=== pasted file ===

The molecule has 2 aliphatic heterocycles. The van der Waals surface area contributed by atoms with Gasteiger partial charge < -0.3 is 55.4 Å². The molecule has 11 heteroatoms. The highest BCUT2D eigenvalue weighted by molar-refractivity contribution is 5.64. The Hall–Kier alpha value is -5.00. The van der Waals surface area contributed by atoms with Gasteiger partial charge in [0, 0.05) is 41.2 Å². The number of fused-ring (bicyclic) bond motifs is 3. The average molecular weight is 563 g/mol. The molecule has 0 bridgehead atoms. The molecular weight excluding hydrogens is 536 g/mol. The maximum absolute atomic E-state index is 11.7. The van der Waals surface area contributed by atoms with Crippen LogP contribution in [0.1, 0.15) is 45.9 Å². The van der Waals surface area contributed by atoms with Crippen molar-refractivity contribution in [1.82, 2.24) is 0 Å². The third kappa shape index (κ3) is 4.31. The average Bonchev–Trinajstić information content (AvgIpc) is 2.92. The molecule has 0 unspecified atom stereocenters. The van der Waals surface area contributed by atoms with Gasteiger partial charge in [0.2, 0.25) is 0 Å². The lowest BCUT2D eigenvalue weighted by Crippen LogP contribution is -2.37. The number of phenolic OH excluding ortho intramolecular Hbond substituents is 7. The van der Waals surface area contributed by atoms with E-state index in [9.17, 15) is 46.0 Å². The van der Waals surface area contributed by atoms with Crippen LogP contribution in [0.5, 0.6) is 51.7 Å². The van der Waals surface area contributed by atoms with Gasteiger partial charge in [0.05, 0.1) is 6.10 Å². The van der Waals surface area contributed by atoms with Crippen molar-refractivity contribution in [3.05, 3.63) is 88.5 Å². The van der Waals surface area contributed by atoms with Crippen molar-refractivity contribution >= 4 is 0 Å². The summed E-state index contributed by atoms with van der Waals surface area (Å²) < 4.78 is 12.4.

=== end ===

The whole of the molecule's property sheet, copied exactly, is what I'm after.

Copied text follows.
The molecule has 2 aliphatic heterocycles. The van der Waals surface area contributed by atoms with Gasteiger partial charge < -0.3 is 55.4 Å². The molecule has 11 heteroatoms. The highest BCUT2D eigenvalue weighted by molar-refractivity contribution is 5.64. The Hall–Kier alpha value is -5.00. The van der Waals surface area contributed by atoms with Gasteiger partial charge in [0, 0.05) is 41.2 Å². The number of fused-ring (bicyclic) bond motifs is 3. The average molecular weight is 563 g/mol. The molecule has 0 bridgehead atoms. The molecular weight excluding hydrogens is 536 g/mol. The maximum absolute atomic E-state index is 11.7. The van der Waals surface area contributed by atoms with Crippen LogP contribution in [0.1, 0.15) is 45.9 Å². The van der Waals surface area contributed by atoms with Crippen molar-refractivity contribution in [1.82, 2.24) is 0 Å². The third kappa shape index (κ3) is 4.31. The average Bonchev–Trinajstić information content (AvgIpc) is 2.92. The molecule has 0 unspecified atom stereocenters. The van der Waals surface area contributed by atoms with Gasteiger partial charge in [0.2, 0.25) is 0 Å². The lowest BCUT2D eigenvalue weighted by Crippen LogP contribution is -2.37. The number of phenolic OH excluding ortho intramolecular Hbond substituents is 7. The van der Waals surface area contributed by atoms with E-state index in [9.17, 15) is 46.0 Å². The van der Waals surface area contributed by atoms with Crippen LogP contribution in [0.5, 0.6) is 51.7 Å². The van der Waals surface area contributed by atoms with Gasteiger partial charge in [0.05, 0.1) is 6.10 Å². The van der Waals surface area contributed by atoms with Crippen molar-refractivity contribution in [3.05, 3.63) is 88.5 Å². The van der Waals surface area contributed by atoms with Crippen molar-refractivity contribution >= 4 is 0 Å². The summed E-state index contributed by atoms with van der Waals surface area (Å²) < 4.78 is 12.4.